- direct-mail shot,
- direct-vision prism,
- direct-vision spectroscope,
- directed angle,
- directed verdict,
- directed-energy device,
Origin of directed
verb (used with object)
verb (used without object)
- (of a proportion) containing terms of which an increase (or decrease) in one results in an increase (or decrease) in another: a term is said to be in direct proportion to another term if one increases (or decreases) as the other increases (or decreases).
- (of a function) the function itself, in contrast to its inverse.Compare inverse(def 2).
Origin of direct
Examples from the Web for directed
If the Israel model ban were directed towards disordered eating, Ravin says she would support it whole-heartedly.How Skinny Is Too Skinny? Israel Bans ‘Underweight’ Models|Carrie Arnold|January 8, 2015|DAILY BEAST
I had a chance to work with Jean-François Richet, who directed Mesrine.Coffee Talk with Ethan Hawke: On ‘Boyhood,’ Jennifer Lawrence, and Bill Clinton’s Urinal Exchange|Marlow Stern|December 27, 2014|DAILY BEAST
The recent attacks were directed at Sony, but they cut to the core of our free society.
A majority of films in Hollywood are written and directed by men.‘Free The Nipple’: (You Gotta) Fight for Your Right to Go Topless|Lizzie Crocker|December 12, 2014|DAILY BEAST
It was only once he directed and starred in his own short film that he decided to pursue acting as a vocation.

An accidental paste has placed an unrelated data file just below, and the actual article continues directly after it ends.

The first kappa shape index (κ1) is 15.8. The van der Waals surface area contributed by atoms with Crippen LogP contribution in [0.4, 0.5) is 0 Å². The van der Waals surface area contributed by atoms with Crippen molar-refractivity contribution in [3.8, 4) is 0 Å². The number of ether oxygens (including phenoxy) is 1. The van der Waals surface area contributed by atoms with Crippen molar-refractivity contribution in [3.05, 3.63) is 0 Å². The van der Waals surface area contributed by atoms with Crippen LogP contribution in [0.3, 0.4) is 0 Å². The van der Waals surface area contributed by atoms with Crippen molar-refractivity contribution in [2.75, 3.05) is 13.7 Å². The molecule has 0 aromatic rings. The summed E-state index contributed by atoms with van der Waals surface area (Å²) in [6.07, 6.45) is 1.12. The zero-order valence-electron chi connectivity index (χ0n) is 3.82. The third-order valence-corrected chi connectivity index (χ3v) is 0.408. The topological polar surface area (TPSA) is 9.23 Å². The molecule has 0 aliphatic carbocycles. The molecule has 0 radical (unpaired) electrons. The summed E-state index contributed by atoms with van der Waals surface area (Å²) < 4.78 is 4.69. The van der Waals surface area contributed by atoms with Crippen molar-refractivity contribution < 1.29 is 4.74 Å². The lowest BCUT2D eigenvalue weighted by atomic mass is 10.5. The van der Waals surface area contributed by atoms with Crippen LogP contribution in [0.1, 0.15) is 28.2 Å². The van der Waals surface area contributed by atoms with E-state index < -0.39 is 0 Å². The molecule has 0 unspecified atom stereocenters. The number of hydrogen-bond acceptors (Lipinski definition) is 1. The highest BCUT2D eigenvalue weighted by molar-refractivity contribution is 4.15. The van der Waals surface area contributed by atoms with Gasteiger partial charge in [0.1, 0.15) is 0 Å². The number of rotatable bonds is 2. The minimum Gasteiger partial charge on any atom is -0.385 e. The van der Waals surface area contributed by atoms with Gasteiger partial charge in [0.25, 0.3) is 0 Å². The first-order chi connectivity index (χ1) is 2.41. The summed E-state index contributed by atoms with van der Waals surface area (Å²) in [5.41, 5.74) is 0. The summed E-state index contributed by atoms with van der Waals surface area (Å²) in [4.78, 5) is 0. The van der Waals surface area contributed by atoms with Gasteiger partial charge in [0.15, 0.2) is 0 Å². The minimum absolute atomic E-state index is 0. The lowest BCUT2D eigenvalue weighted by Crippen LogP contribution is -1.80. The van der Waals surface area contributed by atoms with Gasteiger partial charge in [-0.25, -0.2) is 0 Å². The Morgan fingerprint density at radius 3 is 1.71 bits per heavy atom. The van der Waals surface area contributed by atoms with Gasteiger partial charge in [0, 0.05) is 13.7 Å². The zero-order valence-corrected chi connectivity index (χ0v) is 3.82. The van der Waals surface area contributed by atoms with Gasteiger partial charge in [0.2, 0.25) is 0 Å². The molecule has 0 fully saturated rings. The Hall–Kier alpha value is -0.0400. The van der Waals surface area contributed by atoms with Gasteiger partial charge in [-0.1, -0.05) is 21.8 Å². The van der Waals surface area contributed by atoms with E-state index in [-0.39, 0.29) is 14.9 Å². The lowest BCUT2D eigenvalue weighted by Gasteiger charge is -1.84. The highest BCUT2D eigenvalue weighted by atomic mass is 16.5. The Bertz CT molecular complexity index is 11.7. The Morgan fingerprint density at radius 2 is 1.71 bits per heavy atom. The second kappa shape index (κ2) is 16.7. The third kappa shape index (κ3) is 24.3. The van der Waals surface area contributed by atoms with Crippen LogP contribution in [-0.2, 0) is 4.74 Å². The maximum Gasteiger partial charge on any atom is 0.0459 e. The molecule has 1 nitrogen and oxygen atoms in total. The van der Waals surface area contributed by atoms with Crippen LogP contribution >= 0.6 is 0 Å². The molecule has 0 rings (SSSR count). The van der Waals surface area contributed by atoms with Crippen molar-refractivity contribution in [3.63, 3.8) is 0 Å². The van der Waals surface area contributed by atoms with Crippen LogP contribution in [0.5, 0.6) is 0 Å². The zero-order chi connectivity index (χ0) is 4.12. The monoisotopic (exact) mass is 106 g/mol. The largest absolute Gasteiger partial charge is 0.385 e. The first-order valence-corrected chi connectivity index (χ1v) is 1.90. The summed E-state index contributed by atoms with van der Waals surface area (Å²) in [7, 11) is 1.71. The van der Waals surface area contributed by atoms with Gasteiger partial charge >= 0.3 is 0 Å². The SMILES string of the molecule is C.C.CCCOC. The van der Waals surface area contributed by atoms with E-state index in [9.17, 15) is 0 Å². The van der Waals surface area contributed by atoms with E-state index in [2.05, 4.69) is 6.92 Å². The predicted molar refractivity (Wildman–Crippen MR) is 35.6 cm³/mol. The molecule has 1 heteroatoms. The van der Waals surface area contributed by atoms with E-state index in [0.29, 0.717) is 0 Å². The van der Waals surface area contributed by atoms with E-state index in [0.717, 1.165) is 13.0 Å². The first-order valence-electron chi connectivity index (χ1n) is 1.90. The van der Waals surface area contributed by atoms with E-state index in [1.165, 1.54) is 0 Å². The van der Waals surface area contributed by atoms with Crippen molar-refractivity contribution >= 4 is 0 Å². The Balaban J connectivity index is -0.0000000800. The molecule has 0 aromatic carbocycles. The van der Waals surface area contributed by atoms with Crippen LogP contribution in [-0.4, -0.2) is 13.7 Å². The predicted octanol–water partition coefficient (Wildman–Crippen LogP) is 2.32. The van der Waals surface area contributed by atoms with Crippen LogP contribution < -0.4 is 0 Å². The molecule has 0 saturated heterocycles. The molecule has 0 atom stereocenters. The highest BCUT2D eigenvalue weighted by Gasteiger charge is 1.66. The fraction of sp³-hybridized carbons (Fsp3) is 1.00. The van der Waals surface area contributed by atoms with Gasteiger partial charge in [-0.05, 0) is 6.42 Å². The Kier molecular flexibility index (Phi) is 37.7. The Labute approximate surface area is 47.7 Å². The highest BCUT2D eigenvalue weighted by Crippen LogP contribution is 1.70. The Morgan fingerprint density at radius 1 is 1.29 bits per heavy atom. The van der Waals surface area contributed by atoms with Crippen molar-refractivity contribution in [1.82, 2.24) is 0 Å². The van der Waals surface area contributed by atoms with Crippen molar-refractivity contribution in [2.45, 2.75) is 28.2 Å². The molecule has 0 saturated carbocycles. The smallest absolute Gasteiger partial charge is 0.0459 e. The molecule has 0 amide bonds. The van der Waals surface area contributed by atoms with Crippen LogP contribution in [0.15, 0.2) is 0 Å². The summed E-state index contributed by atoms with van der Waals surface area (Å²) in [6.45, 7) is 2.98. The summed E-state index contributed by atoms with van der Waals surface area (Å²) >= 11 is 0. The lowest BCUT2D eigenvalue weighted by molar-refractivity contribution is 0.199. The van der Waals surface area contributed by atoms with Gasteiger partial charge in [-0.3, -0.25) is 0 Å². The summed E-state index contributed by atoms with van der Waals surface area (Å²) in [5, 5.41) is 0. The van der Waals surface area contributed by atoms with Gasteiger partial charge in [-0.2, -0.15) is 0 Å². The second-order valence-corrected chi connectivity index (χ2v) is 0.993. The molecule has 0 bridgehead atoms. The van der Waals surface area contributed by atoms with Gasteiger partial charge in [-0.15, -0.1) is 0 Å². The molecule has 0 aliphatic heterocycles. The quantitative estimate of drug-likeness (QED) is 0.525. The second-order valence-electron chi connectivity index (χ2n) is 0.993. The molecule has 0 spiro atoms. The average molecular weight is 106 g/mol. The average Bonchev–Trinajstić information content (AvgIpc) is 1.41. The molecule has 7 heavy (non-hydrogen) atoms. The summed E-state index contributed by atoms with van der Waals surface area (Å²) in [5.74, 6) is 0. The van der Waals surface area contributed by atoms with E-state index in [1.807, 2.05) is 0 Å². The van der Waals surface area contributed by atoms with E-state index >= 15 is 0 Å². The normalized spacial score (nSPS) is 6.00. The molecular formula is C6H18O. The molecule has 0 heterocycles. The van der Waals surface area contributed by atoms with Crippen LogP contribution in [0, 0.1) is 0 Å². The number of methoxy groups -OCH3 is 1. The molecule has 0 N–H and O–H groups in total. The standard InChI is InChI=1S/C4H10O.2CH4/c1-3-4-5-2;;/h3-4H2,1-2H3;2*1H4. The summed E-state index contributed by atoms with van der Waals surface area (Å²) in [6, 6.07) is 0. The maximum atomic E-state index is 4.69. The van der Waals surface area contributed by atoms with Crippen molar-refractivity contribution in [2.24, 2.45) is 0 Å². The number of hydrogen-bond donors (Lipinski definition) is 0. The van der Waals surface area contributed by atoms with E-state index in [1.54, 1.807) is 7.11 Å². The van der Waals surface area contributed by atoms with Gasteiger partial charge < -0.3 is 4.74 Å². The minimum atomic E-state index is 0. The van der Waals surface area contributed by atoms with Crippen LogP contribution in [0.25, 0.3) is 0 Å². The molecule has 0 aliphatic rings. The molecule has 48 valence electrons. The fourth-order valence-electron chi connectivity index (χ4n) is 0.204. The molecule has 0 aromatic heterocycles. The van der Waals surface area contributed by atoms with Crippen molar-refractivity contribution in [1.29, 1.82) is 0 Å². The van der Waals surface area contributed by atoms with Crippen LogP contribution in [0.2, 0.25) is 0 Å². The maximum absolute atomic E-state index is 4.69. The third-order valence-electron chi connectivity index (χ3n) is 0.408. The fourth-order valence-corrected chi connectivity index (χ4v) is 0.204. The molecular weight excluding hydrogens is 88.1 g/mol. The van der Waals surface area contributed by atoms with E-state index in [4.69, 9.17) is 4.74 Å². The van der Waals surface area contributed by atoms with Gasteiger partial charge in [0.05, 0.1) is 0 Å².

All the others, complaining of being sick, took their rest, except Mr. Hayward and Mr. Elphinston whom I directed to keep watch.A Voyage to the South Sea|William Bligh
He didn't say anything, but he gave the letter that was directed "For Mother" to his wife.The Sandman: His Sea Stories|William J. Hopkins
He did not strike out immediately for the boat, but directed his course towards the floating oar.The Associate Hermits|Frank R. Stockton
From the windows of the evacuated Tournelles, Salisbury directed the attack on the city.
Nicholas followed his eyes, which were directed to some distance behind the chair from which he himself had just risen.The Life And Adventures Of Nicholas Nickleby|Charles Dickens
verb (mainly tr)
- to conduct (a piece of music or musicians), usually while performing oneself
- another word (esp US) for conduct (def. 9)
- of or relating to direct current
- (of a secondary induced current) having the same direction as the primary current
- (of motion) in the same directionSee motion (def. 9)
- (of an interval or chord) in root position; not inverted
Word Origin for direct
late 14c., from Latin directus "straight," past participle of dirigere "set straight" (see direct (v.)).
late 14c., "to write (to someone), to address," from Latin directus "straight," past participle of dirigere "set straight," from dis- "apart" (see dis-) + regere "to guide" (see regal). Cf. dress; address.
Meaning "to govern, regulate" is from c.1500; "to order, ordain" is from 1650s. Sense of "to write the destination on the outside of a letter" is from 16c. Of plays, films, etc., from 1913. Related: Directed; directing.